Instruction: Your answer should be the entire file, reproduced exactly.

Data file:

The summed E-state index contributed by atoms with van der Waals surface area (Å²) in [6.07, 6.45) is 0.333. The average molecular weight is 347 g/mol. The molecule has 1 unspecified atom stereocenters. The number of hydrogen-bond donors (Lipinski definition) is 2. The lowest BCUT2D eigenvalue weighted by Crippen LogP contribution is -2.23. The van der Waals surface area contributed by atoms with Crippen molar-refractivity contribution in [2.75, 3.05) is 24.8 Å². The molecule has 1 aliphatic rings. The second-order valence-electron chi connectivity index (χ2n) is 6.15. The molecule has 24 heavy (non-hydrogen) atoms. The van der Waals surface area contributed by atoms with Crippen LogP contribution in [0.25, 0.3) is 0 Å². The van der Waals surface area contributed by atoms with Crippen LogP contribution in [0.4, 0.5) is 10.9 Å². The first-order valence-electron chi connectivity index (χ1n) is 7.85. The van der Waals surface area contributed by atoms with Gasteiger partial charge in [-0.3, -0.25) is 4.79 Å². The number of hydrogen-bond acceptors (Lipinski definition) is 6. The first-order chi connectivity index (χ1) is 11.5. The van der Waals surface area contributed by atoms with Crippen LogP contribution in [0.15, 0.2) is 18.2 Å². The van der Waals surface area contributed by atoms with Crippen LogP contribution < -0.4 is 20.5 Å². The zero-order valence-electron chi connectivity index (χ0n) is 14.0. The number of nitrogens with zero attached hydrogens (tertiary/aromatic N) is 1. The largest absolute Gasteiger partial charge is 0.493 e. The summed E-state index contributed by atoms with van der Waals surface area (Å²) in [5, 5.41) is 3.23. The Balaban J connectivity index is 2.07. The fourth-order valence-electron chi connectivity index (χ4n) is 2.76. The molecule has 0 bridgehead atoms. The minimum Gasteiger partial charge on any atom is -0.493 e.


The summed E-state index contributed by atoms with van der Waals surface area (Å²) in [6.07, 6.45) is 0.333. The average molecular weight is 347 g/mol. The molecule has 1 unspecified atom stereocenters. The number of hydrogen-bond donors (Lipinski definition) is 2. The lowest BCUT2D eigenvalue weighted by Crippen LogP contribution is -2.23. The van der Waals surface area contributed by atoms with Crippen molar-refractivity contribution in [2.75, 3.05) is 24.8 Å². The molecule has 1 aliphatic rings. The second-order valence-electron chi connectivity index (χ2n) is 6.15. The molecule has 24 heavy (non-hydrogen) atoms. The van der Waals surface area contributed by atoms with Crippen LogP contribution in [0.25, 0.3) is 0 Å². The van der Waals surface area contributed by atoms with Crippen LogP contribution in [0.4, 0.5) is 10.9 Å². The first-order valence-electron chi connectivity index (χ1n) is 7.85. The van der Waals surface area contributed by atoms with Gasteiger partial charge in [-0.3, -0.25) is 4.79 Å². The number of hydrogen-bond acceptors (Lipinski definition) is 6. The first-order chi connectivity index (χ1) is 11.5. The van der Waals surface area contributed by atoms with Crippen LogP contribution in [0.15, 0.2) is 18.2 Å². The van der Waals surface area contributed by atoms with Crippen LogP contribution < -0.4 is 20.5 Å². The zero-order valence-electron chi connectivity index (χ0n) is 14.0. The number of nitrogens with zero attached hydrogens (tertiary/aromatic N) is 1. The largest absolute Gasteiger partial charge is 0.493 e. The summed E-state index contributed by atoms with van der Waals surface area (Å²) in [5, 5.41) is 3.23. The Balaban J connectivity index is 2.07. The fourth-order valence-electron chi connectivity index (χ4n) is 2.76. The molecule has 0 bridgehead atoms. The minimum Gasteiger partial charge on any atom is -0.493 e.